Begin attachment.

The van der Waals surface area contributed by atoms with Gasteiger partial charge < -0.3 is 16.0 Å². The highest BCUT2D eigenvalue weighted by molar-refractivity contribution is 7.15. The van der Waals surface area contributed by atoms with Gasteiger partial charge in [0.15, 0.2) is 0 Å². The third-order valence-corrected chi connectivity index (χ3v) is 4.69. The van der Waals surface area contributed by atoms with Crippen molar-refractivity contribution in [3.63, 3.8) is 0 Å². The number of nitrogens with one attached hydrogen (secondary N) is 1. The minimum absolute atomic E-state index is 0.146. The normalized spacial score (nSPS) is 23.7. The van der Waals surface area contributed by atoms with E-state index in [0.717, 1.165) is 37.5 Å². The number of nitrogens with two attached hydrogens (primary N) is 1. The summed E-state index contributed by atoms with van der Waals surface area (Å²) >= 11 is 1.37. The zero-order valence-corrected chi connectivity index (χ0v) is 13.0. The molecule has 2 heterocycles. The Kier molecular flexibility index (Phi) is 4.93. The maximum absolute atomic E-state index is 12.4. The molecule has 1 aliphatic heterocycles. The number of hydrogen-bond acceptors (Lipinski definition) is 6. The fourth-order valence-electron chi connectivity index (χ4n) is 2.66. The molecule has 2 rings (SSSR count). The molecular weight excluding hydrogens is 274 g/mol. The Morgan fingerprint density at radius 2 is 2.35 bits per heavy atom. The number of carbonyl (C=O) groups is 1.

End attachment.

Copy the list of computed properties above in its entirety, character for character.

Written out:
The van der Waals surface area contributed by atoms with Gasteiger partial charge < -0.3 is 16.0 Å². The highest BCUT2D eigenvalue weighted by molar-refractivity contribution is 7.15. The van der Waals surface area contributed by atoms with Gasteiger partial charge in [0.15, 0.2) is 0 Å². The third-order valence-corrected chi connectivity index (χ3v) is 4.69. The van der Waals surface area contributed by atoms with Crippen molar-refractivity contribution in [3.63, 3.8) is 0 Å². The number of nitrogens with one attached hydrogen (secondary N) is 1. The minimum absolute atomic E-state index is 0.146. The normalized spacial score (nSPS) is 23.7. The van der Waals surface area contributed by atoms with E-state index in [0.717, 1.165) is 37.5 Å². The number of nitrogens with two attached hydrogens (primary N) is 1. The summed E-state index contributed by atoms with van der Waals surface area (Å²) >= 11 is 1.37. The zero-order valence-corrected chi connectivity index (χ0v) is 13.0. The molecule has 2 heterocycles. The Kier molecular flexibility index (Phi) is 4.93. The maximum absolute atomic E-state index is 12.4. The molecule has 1 aliphatic heterocycles. The number of hydrogen-bond acceptors (Lipinski definition) is 6. The fourth-order valence-electron chi connectivity index (χ4n) is 2.66. The molecule has 2 rings (SSSR count). The molecular weight excluding hydrogens is 274 g/mol. The Morgan fingerprint density at radius 2 is 2.35 bits per heavy atom. The number of carbonyl (C=O) groups is 1.